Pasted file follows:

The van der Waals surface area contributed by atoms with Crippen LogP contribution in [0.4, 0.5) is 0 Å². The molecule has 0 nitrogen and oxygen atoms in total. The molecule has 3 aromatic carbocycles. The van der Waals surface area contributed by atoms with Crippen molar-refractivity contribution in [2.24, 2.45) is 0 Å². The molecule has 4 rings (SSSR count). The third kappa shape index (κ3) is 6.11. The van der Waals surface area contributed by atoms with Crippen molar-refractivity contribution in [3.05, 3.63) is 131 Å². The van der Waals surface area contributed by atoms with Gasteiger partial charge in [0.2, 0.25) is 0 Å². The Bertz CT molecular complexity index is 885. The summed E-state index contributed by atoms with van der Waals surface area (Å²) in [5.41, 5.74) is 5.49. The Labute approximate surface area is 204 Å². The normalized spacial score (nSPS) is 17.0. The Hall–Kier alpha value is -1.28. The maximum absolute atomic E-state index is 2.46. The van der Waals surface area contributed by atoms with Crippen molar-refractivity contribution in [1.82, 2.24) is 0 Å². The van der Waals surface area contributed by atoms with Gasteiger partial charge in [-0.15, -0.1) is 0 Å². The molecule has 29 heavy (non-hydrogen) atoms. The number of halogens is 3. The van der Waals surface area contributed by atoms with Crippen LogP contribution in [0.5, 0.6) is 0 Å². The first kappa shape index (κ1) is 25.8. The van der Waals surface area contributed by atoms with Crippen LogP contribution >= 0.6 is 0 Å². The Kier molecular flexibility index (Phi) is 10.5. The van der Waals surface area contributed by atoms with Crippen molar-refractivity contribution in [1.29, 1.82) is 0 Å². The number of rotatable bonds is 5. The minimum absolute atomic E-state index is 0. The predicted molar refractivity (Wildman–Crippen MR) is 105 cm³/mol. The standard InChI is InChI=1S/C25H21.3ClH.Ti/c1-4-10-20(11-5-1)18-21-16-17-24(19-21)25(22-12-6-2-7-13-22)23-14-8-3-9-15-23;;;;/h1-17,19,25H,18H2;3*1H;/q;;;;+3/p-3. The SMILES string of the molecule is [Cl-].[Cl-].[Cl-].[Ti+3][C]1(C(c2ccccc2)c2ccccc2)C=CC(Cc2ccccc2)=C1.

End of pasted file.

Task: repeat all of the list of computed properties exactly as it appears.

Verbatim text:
The van der Waals surface area contributed by atoms with Crippen LogP contribution in [0.4, 0.5) is 0 Å². The molecule has 0 nitrogen and oxygen atoms in total. The molecule has 3 aromatic carbocycles. The van der Waals surface area contributed by atoms with Crippen molar-refractivity contribution in [2.24, 2.45) is 0 Å². The molecule has 4 rings (SSSR count). The third kappa shape index (κ3) is 6.11. The van der Waals surface area contributed by atoms with Crippen molar-refractivity contribution in [3.05, 3.63) is 131 Å². The van der Waals surface area contributed by atoms with Gasteiger partial charge in [0.2, 0.25) is 0 Å². The Bertz CT molecular complexity index is 885. The summed E-state index contributed by atoms with van der Waals surface area (Å²) in [5.41, 5.74) is 5.49. The Labute approximate surface area is 204 Å². The normalized spacial score (nSPS) is 17.0. The Hall–Kier alpha value is -1.28. The maximum absolute atomic E-state index is 2.46. The van der Waals surface area contributed by atoms with Crippen molar-refractivity contribution in [1.82, 2.24) is 0 Å². The van der Waals surface area contributed by atoms with Gasteiger partial charge in [-0.15, -0.1) is 0 Å². The molecule has 29 heavy (non-hydrogen) atoms. The number of halogens is 3. The van der Waals surface area contributed by atoms with Crippen LogP contribution in [0.5, 0.6) is 0 Å². The first kappa shape index (κ1) is 25.8. The van der Waals surface area contributed by atoms with Crippen LogP contribution >= 0.6 is 0 Å². The Kier molecular flexibility index (Phi) is 10.5. The van der Waals surface area contributed by atoms with Crippen molar-refractivity contribution in [1.29, 1.82) is 0 Å². The number of rotatable bonds is 5. The minimum absolute atomic E-state index is 0. The predicted molar refractivity (Wildman–Crippen MR) is 105 cm³/mol. The standard InChI is InChI=1S/C25H21.3ClH.Ti/c1-4-10-20(11-5-1)18-21-16-17-24(19-21)25(22-12-6-2-7-13-22)23-14-8-3-9-15-23;;;;/h1-17,19,25H,18H2;3*1H;/q;;;;+3/p-3. The SMILES string of the molecule is [Cl-].[Cl-].[Cl-].[Ti+3][C]1(C(c2ccccc2)c2ccccc2)C=CC(Cc2ccccc2)=C1.